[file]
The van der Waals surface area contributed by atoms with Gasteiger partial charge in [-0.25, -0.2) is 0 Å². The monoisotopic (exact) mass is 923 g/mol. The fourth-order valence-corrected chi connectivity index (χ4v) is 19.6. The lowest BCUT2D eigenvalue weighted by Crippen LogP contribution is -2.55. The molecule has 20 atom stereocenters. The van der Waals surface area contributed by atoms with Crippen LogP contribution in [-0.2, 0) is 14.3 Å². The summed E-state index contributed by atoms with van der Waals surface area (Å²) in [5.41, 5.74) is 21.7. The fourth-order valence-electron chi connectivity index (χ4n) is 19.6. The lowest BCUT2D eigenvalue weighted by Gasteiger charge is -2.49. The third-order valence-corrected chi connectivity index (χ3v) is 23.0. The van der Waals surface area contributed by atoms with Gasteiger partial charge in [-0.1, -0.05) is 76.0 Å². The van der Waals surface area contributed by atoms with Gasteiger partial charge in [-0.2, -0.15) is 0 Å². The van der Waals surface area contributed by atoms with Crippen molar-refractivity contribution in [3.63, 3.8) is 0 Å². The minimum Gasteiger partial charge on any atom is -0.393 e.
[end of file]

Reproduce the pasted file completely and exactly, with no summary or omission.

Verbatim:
The van der Waals surface area contributed by atoms with Gasteiger partial charge in [-0.25, -0.2) is 0 Å². The monoisotopic (exact) mass is 923 g/mol. The fourth-order valence-corrected chi connectivity index (χ4v) is 19.6. The lowest BCUT2D eigenvalue weighted by Crippen LogP contribution is -2.55. The molecule has 20 atom stereocenters. The van der Waals surface area contributed by atoms with Crippen LogP contribution in [-0.2, 0) is 14.3 Å². The summed E-state index contributed by atoms with van der Waals surface area (Å²) in [5.41, 5.74) is 21.7. The fourth-order valence-electron chi connectivity index (χ4n) is 19.6. The lowest BCUT2D eigenvalue weighted by Gasteiger charge is -2.49. The third-order valence-corrected chi connectivity index (χ3v) is 23.0. The van der Waals surface area contributed by atoms with Gasteiger partial charge in [-0.1, -0.05) is 76.0 Å². The van der Waals surface area contributed by atoms with Gasteiger partial charge in [-0.2, -0.15) is 0 Å². The van der Waals surface area contributed by atoms with Crippen molar-refractivity contribution in [3.63, 3.8) is 0 Å². The minimum Gasteiger partial charge on any atom is -0.393 e.